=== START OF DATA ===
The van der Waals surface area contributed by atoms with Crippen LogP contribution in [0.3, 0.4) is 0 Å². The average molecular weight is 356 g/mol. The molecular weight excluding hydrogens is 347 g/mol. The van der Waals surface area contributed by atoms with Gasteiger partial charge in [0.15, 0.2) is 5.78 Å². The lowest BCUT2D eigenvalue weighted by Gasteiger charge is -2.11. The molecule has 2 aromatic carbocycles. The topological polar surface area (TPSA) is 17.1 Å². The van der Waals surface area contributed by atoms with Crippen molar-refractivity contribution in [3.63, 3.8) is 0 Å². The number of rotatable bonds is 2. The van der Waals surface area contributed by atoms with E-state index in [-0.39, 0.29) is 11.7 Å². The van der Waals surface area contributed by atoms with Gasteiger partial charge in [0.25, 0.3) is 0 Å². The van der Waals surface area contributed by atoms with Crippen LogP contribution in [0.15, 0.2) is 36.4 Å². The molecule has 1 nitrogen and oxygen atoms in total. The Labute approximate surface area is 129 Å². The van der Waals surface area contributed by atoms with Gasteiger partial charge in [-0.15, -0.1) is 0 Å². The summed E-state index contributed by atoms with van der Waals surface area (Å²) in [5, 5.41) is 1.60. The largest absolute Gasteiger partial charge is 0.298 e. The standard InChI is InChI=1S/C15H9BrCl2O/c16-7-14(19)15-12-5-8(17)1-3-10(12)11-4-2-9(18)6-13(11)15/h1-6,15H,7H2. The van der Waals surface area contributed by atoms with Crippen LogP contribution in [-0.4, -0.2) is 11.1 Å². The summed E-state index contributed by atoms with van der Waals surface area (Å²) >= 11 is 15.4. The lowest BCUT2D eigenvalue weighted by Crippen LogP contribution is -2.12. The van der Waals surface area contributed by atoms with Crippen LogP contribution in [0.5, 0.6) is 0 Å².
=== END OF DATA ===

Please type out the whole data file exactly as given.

The van der Waals surface area contributed by atoms with Crippen LogP contribution in [0.3, 0.4) is 0 Å². The average molecular weight is 356 g/mol. The molecular weight excluding hydrogens is 347 g/mol. The van der Waals surface area contributed by atoms with Gasteiger partial charge in [0.15, 0.2) is 5.78 Å². The lowest BCUT2D eigenvalue weighted by Gasteiger charge is -2.11. The molecule has 2 aromatic carbocycles. The topological polar surface area (TPSA) is 17.1 Å². The van der Waals surface area contributed by atoms with Crippen molar-refractivity contribution in [3.63, 3.8) is 0 Å². The number of rotatable bonds is 2. The van der Waals surface area contributed by atoms with E-state index in [-0.39, 0.29) is 11.7 Å². The van der Waals surface area contributed by atoms with Gasteiger partial charge in [0.25, 0.3) is 0 Å². The van der Waals surface area contributed by atoms with Crippen LogP contribution in [0.15, 0.2) is 36.4 Å². The molecule has 1 nitrogen and oxygen atoms in total. The Labute approximate surface area is 129 Å². The van der Waals surface area contributed by atoms with Gasteiger partial charge in [-0.15, -0.1) is 0 Å². The summed E-state index contributed by atoms with van der Waals surface area (Å²) in [5, 5.41) is 1.60. The largest absolute Gasteiger partial charge is 0.298 e. The standard InChI is InChI=1S/C15H9BrCl2O/c16-7-14(19)15-12-5-8(17)1-3-10(12)11-4-2-9(18)6-13(11)15/h1-6,15H,7H2. The van der Waals surface area contributed by atoms with Crippen LogP contribution in [-0.4, -0.2) is 11.1 Å². The summed E-state index contributed by atoms with van der Waals surface area (Å²) >= 11 is 15.4. The lowest BCUT2D eigenvalue weighted by Crippen LogP contribution is -2.12. The van der Waals surface area contributed by atoms with Crippen LogP contribution in [0.5, 0.6) is 0 Å².